Let’s say that I have an iPad filled with movies and books. I know that if I watch a few movies, one after another, pretty soon the device will lose battery strength. A low battery indicates a problem, which is solved by a recharge. Should I be travelling on a trip where power outlets are not readily available, once the recharge is required, I can no longer use the device. Does this mean that I shouldn’t watch a single movie? If that is the case, why have the device? The battery will be drained regardless, so utilizing the device for its intended purpose is the much better course of action. We don’t despise the car because it will run out of gasoline if we drive it enough.
In a similar manner, the body is already destined for death, so lamenting over this fact was not wise for Arjuna. Whether he fought or didn’t fight, those family members would have to perish. By abiding by Krishna’s orders, which were not made up on the spot and which had been followed for thousands of years even at this time, Arjuna would not be doing anything wrong. He was a fighter by occupation, so it was his duty to protect the innocent. If he wasn’t up for the job, who would protect the property of the helpless citizens relying on the stronger government forces?
The route of solving smaller problems first is unfortunately taken by governments as well. Famous politicians often believe that the government’s duty is to solve problems, when in fact its primary role is to defend property and life. Yet what are the distressed citizens to do? In a society where the information of the proper identification of the individual is absent, the real problems of life, namely birth, death, old age and disease, will never be solved. Without a solution to the death problem, there will be constant fear and hesitation. The poor person worries about food and clothing and the rich man is concerned with maintaining his standard of living up until the time of death. In either case there is fearing, which indicates that there are problems no matter where you are in life.
Krishna rightly revealed to Arjuna that the soul never dies, nor does it take birth. It is eternal. The consciousness of the living entity at the time of death determines the next destination. Therefore following the original guidebook that is the Vedas – which are explained nicely by the saints and by Krishna Himself in works like the Bhagavad-gita – leads to a proper consciousness at the time of death. Something temporary is the cause of distress, while something permanent is in line with the properties of the soul. Krishna, the Supreme Personality of Godhead, and His internal energy are permanent, while the external energy of material nature is temporary. Identify with nature and you’ll be in constant trouble. Identify with spirit and you’ll have the tools to solve even trivial problems.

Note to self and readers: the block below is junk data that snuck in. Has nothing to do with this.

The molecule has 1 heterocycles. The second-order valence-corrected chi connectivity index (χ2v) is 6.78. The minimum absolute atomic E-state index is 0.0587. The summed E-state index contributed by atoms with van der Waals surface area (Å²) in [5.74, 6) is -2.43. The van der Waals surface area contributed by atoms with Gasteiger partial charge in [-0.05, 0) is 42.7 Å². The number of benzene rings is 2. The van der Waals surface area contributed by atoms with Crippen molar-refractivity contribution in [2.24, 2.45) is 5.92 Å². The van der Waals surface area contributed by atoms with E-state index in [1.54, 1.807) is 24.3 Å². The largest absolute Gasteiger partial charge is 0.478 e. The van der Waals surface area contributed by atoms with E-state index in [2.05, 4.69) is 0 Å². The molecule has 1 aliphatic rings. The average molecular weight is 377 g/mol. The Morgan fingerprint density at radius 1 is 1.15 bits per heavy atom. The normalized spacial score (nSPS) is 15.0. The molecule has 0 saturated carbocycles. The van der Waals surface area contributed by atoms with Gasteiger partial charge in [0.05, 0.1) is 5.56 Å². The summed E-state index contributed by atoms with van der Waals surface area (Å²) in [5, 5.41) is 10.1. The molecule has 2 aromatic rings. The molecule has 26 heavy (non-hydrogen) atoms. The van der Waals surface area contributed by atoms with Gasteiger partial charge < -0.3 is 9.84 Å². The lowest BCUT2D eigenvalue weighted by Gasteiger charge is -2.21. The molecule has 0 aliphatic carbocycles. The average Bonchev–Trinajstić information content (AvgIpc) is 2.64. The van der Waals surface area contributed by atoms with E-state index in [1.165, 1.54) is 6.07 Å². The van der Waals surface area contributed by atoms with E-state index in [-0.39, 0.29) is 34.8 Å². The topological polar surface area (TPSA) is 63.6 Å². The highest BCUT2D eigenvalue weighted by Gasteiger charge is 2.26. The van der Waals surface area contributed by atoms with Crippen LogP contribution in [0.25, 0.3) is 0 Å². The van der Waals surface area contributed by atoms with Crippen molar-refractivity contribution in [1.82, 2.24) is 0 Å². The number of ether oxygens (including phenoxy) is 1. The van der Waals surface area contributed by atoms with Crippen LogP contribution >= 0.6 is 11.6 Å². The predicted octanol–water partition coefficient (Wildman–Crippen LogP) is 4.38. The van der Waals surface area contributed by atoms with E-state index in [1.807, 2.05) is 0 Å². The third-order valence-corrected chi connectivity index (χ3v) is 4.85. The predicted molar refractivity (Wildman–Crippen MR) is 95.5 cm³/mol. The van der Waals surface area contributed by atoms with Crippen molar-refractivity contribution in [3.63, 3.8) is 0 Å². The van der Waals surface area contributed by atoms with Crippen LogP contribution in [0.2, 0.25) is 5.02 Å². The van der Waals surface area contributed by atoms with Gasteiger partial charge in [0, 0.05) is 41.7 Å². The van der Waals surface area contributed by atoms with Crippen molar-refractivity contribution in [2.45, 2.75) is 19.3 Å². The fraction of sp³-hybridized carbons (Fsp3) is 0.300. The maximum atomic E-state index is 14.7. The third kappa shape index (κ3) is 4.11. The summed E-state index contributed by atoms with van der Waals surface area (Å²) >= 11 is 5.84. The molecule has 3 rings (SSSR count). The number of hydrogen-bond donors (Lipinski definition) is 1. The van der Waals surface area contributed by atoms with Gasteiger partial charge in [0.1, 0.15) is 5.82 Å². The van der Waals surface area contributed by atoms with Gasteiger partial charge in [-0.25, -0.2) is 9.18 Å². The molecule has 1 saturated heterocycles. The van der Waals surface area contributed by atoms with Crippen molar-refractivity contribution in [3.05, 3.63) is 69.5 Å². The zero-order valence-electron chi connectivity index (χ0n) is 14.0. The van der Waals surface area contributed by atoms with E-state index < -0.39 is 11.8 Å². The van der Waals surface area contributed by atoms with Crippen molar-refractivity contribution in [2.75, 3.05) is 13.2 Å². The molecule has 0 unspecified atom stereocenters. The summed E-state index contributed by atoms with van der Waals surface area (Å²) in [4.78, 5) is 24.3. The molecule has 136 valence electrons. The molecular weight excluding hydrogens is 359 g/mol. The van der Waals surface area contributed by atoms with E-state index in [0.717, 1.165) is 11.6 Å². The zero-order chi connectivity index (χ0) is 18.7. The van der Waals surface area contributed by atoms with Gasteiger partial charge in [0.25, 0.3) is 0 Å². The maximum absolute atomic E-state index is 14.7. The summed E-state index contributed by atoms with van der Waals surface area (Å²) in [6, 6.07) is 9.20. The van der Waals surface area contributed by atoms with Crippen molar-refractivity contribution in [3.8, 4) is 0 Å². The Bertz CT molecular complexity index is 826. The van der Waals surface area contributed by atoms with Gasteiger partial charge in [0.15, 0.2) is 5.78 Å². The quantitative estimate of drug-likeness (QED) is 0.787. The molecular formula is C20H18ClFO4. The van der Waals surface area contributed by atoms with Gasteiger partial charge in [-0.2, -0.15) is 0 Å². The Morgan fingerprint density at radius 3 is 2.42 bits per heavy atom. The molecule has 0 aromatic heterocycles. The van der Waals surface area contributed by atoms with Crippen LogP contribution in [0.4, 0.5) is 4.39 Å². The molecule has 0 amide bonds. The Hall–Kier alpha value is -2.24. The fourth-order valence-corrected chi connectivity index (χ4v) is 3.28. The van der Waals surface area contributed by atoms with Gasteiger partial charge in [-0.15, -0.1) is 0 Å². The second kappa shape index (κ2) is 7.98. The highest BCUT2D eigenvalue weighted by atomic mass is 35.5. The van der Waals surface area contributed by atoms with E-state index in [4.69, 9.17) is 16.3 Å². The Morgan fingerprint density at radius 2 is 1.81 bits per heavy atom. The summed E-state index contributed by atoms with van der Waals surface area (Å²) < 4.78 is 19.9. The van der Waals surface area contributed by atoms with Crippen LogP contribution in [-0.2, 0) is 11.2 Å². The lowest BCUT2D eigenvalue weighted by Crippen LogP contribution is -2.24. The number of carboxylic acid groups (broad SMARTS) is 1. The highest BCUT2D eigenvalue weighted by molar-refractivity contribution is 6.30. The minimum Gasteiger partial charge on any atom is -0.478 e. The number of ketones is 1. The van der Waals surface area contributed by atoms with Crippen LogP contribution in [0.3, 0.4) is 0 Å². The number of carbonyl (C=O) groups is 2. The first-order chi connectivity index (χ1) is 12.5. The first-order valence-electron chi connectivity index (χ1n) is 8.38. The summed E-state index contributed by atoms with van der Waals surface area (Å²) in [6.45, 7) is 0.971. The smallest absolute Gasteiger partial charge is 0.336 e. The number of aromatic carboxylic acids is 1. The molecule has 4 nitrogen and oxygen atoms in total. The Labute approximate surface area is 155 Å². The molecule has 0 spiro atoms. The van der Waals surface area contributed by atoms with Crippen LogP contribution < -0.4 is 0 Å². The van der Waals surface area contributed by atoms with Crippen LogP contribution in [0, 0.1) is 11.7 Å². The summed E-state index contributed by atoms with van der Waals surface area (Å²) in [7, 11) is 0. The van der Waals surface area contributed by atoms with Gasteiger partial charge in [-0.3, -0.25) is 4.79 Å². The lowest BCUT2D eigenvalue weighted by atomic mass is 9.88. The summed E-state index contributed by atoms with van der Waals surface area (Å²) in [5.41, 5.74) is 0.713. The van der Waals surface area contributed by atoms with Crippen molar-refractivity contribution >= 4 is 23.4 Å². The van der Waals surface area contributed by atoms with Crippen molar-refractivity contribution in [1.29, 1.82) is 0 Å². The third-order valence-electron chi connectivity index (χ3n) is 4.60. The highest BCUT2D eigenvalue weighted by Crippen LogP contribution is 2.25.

How does this work exactly? How does connecting with Krishna solve the problem of finding a job or putting food on the table? The Lord’s ultimate advice to Arjuna was to always think of Him and follow the duties prescribed for his order with detachment. “Don’t worry about the outcome; just follow God, thinking of Him in a loving mood.” This advice would serve Arjuna well, for he was firmly convinced of it by the teachings presented by Krishna, which would later on be known as the Bhagavad-gita, a work to be studied by scholars, inquisitive minds, and sincere spiritualists alike.
By knowing that I am spirit and that Krishna is Supreme Spirit, if I regularly chant His names, “Hare Krishna Hare Krishna, Krishna Krishna, Hare Hare, Hare Rama Hare Rama, Rama Rama, Hare Hare”, I stand a good chance of thinking about Him at the time of death. Krishna is eternal and lives in a permanent abode. A consciousness fixed on Him leads the individual to a residence in that imperishable home, where the only problem is: “How can I serve Krishna more?”
Through regular chanting in the discipline known as bhakti-yoga, or devotional service, the foremost desire of the individual is to stay connected with Krishna. The Lord bears the burden for success in this endeavor, and since He is Achyuta [one who never falls down], He never denies any sincere soul the success they deserve. The problems in life are automatically solved because from within as the chaitya guru and from without as the spiritual master Krishna gives hints on how to find the conditions ideal for continuing in devotion. With a purified consciousness, a commonly employed solution to problems is to just abandon the activity. Another method is to look for situations which bring as little distractions as possible. In Arjuna’s case, he took on the great burden of fighting in a war, but he was unattached to the result. As the supreme director standing right in front of him, Krishna made sure that Arjuna would emerge victorious, keeping his consciousness pure the whole time.
Find a solution to the root of all problems and you will have a way of dealing with the many issues that arise in a temporary existence. Birth and death are unavoidable for aspects of life that are temporary, but with a mind focused on the proper aim, detachment becomes rather easy to invoke. Association with the body is life’s biggest problem and connecting with Shri Krishna in a bond of love is the only solution.
Anger, sadness, depression and strife.
Form the many problems of life.
Try to initially tackle just the smaller,
In hopes that will address the larger.
But there is a better, more direct route,
Tackle issues of birth and death at their root.
Hesitant warrior Arjuna’s mind in a stir.
Went to his friend Shri Krishna for answers.
What followed was the most sacred talk,
Became Bhagavad-gita, path to success chalked.